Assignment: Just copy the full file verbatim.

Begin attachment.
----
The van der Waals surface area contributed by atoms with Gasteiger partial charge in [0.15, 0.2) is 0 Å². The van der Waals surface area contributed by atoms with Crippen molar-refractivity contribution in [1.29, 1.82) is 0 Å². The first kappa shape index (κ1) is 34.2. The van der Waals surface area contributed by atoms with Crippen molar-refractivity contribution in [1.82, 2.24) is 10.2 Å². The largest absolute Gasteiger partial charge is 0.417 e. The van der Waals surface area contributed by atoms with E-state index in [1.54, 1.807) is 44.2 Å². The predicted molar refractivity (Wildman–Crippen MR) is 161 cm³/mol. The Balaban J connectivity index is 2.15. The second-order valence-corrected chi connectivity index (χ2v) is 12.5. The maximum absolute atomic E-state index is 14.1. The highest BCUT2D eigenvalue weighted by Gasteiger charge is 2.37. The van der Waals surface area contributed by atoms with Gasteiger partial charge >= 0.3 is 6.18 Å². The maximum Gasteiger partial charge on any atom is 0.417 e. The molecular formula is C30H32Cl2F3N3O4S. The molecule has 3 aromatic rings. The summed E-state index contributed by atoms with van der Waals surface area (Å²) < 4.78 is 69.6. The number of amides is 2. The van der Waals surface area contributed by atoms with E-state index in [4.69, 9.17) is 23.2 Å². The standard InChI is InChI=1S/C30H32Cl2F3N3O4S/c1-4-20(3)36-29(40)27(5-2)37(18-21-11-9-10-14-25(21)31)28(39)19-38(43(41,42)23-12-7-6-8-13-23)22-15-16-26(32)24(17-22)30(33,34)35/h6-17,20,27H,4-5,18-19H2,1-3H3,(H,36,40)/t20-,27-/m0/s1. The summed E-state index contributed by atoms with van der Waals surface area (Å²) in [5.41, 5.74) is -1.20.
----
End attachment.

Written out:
The van der Waals surface area contributed by atoms with Gasteiger partial charge in [0.15, 0.2) is 0 Å². The van der Waals surface area contributed by atoms with Crippen molar-refractivity contribution in [1.29, 1.82) is 0 Å². The first kappa shape index (κ1) is 34.2. The van der Waals surface area contributed by atoms with Crippen molar-refractivity contribution in [1.82, 2.24) is 10.2 Å². The largest absolute Gasteiger partial charge is 0.417 e. The van der Waals surface area contributed by atoms with E-state index in [1.54, 1.807) is 44.2 Å². The predicted molar refractivity (Wildman–Crippen MR) is 161 cm³/mol. The Balaban J connectivity index is 2.15. The second-order valence-corrected chi connectivity index (χ2v) is 12.5. The maximum absolute atomic E-state index is 14.1. The highest BCUT2D eigenvalue weighted by Gasteiger charge is 2.37. The van der Waals surface area contributed by atoms with Gasteiger partial charge >= 0.3 is 6.18 Å². The maximum Gasteiger partial charge on any atom is 0.417 e. The molecular formula is C30H32Cl2F3N3O4S. The molecule has 3 aromatic rings. The summed E-state index contributed by atoms with van der Waals surface area (Å²) < 4.78 is 69.6. The number of amides is 2. The van der Waals surface area contributed by atoms with E-state index in [4.69, 9.17) is 23.2 Å². The standard InChI is InChI=1S/C30H32Cl2F3N3O4S/c1-4-20(3)36-29(40)27(5-2)37(18-21-11-9-10-14-25(21)31)28(39)19-38(43(41,42)23-12-7-6-8-13-23)22-15-16-26(32)24(17-22)30(33,34)35/h6-17,20,27H,4-5,18-19H2,1-3H3,(H,36,40)/t20-,27-/m0/s1. The summed E-state index contributed by atoms with van der Waals surface area (Å²) in [5.41, 5.74) is -1.20.